In January we spoke to Robert Buccellato the author of the excellent new book new book Jimmy Carter in Plains: (Images of Modern America). Since that interview and due to the Presidential primaries I have been thinking often about the 1980 Election where President Jimmy Carter was unseated by Ronald Reagan.
Last month we discussed the Dixiecrat vote relative to the 1968 Presidential Election in Florida and more recently went through a history of race-baiting in modern Florida campaigns (by Republicans – it should be noted that prior to 1964 the race baiting in this state was almost exclusively done by Democrats). Well in 1980 the Dixiecrats got it right.
These voters overwhelmingly supported George Wallace in 1968, running as an Independent, stuck with Wallace in the 1972 Democratic Primary leading him to an overwhelming statewide victory and then voted en masse for Richard Nixon in the fall of 1972 helping him to a massive 44 point victory in the state.
In 1968, race and Vietnam protesters had been the issues whereas in 1972 school busing was the issue. Either way the counties of the Big Bend region, the interior of the state were voting largely based on cultural considerations. However, in 1980 as the moral majority swept Ronald Reagan into office, the counties of the Big Bend and Eastern Panhandle wisely resisted what the rest of the state could not- Ronald Reagan.
Reagan’s campaign which was based partly on suspended reality bordering on outright fictional fantasy and largely on race and religion baiting was wildly successful south of Ocala in the state. Florida was easily Reagan’s best southern state in this election and gave him a larger margin of victory by % than any state east of the Mississippi except for then rock-ribbed Republican New Hampshire.
Jimmy Carter carried every county between the Apalachicola and Suwannee Rivers on Election Day 1980. Ronald Reagan carried all but a handful of counties south and east of the Suwannee (Glades, Okeechobee, Sumter, and Hardee, all southern in their outlook were exceptions) and every county between the Apalachicola and the Alabama border, except Jackson and Gulf which border the river and its tributaries. Reagan won the state by 17 points winning counties such as Orange and Broward by a nearly a 2 to 1 margin. (Broward was one of the few large counties in the country where Reagan’s 1980 margin was cut dramatically in 1984, an election where Reagan recorded a record landslide victory nationally. Broward was Reagan’s third worst Florida county in 1984, after being one of his best in 1980. In 1984 Reagan won Florida by 30 points winning every county except for Gadsden). Reagan also won by huge margins in Dade, Pinellas, Palm Beach and Hillsborough while barely carrying Duval.
In many of the Big Bend counties, Reagan won a majority of the white vote, but the combination of unified African-American support and continued loyalty to the Democratic Party by some southern whites based on economic issues carried Carter in these areas. This formula was repeated through much of the south on Election Day which was Carter’s strongest region (if you exclude Florida south of Ocala) despite carrying just his home state of Georgia. This formula helped Democrats continue to win many of these counties in state elections into the 2000s and electing rural legislators until recent years. As the map at the top of this article indicates the vast majority of counties carried by Carter in the election were south of the Mason-Dixon line.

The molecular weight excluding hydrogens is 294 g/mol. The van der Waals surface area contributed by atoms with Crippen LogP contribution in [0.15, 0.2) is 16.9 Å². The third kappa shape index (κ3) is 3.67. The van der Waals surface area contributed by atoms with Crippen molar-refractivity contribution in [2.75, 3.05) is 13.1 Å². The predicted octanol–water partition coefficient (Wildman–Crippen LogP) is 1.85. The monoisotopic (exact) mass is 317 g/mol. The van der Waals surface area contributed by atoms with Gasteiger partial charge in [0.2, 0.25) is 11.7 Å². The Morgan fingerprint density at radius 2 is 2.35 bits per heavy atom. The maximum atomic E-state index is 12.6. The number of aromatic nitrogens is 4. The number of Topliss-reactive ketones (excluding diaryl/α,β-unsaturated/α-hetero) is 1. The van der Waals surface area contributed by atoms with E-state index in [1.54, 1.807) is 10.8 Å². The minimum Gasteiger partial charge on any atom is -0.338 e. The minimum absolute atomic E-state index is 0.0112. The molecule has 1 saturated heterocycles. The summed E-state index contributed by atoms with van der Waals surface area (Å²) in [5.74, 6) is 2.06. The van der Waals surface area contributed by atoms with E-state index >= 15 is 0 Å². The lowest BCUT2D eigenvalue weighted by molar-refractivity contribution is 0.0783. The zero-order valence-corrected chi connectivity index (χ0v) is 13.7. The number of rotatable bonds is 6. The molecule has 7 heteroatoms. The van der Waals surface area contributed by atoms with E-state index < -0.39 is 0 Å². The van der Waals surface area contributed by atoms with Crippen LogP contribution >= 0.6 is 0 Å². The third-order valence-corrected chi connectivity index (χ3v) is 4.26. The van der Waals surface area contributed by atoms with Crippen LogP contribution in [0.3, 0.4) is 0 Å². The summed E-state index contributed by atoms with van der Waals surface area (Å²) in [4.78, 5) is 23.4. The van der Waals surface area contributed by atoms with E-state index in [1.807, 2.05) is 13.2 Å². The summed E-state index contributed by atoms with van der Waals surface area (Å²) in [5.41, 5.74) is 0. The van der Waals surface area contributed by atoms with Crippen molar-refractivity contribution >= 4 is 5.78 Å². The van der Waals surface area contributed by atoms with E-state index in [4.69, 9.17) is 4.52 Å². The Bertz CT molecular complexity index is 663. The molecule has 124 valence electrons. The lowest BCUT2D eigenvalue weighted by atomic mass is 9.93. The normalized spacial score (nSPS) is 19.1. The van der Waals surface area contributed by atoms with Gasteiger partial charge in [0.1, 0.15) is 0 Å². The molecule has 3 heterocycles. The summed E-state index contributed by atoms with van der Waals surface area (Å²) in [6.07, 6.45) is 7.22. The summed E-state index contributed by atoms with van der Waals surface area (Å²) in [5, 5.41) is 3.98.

Southern pride played a role in Carter’s success among some white voters, as did a large African-American turnout. Reagan’s efforts to make race and “state’s rights” an issue did not work universally with southern whites. Despite launching his general election campaign in Philadelphia, Mississippi the scene of the gruesome murders of three Civil Rights workers in 1964, some southerners resisted what countless suburbanites and yuppies could not. Reagan gave his speech on “state’s rights” at the Neshoba County Fair. Some of the media caught to correlation from the beginning but others mesmerized by Reagan’s acting skill and acting with petulance towards Carter’s reality based rhetoric
The rest of Florida acted with immaturity much like their northern cousins/siblings. They failed twice to see that what Reagan offered was a suspension of reality, a fantasy world we are still paying for. Thirty five plus years later, the mass delusion of the Reagan myth has been shattered by economic anxieties which have a lot to do with the support both Bernie Sanders and Donald Trump have enjoyed in this election season.
President Carter’s school master lecture to Americans on the economy, conservation, energy and sacrifice was not heard by most. History has proven that he was right and the majority of those who voted in November 1980 in this country were wrong. But that is the peril of Democracy. Instead of making the right choice the country drifted into a world of the type of anti-intellectualism Richard Hofstadter had written about. Ronald Reagan was the perfect leader for this type of plastic nation, Had Carter been re-elected it is safe to say rational energy policy would have avoided three American wars in the Middle East, and the countless drips of American blood spilled over it. The deficit would have never exploded, and we would be well on our way to true energy independence.
Those Democrats who crossed over and voted for Reagan, I certainly hope the last thirty five years of human history has convinced that you made a mistake. In this case north Florida showed the rest of the state the way. It’s a pity they did not listen.
For your listening/viewing “pleasure” our former President before he was elected on state’s rights in Philadelphia Mississippi.
and on the perils of “socialized medicine.” I believe this may have been while LBJ was pushing passage of Medicare.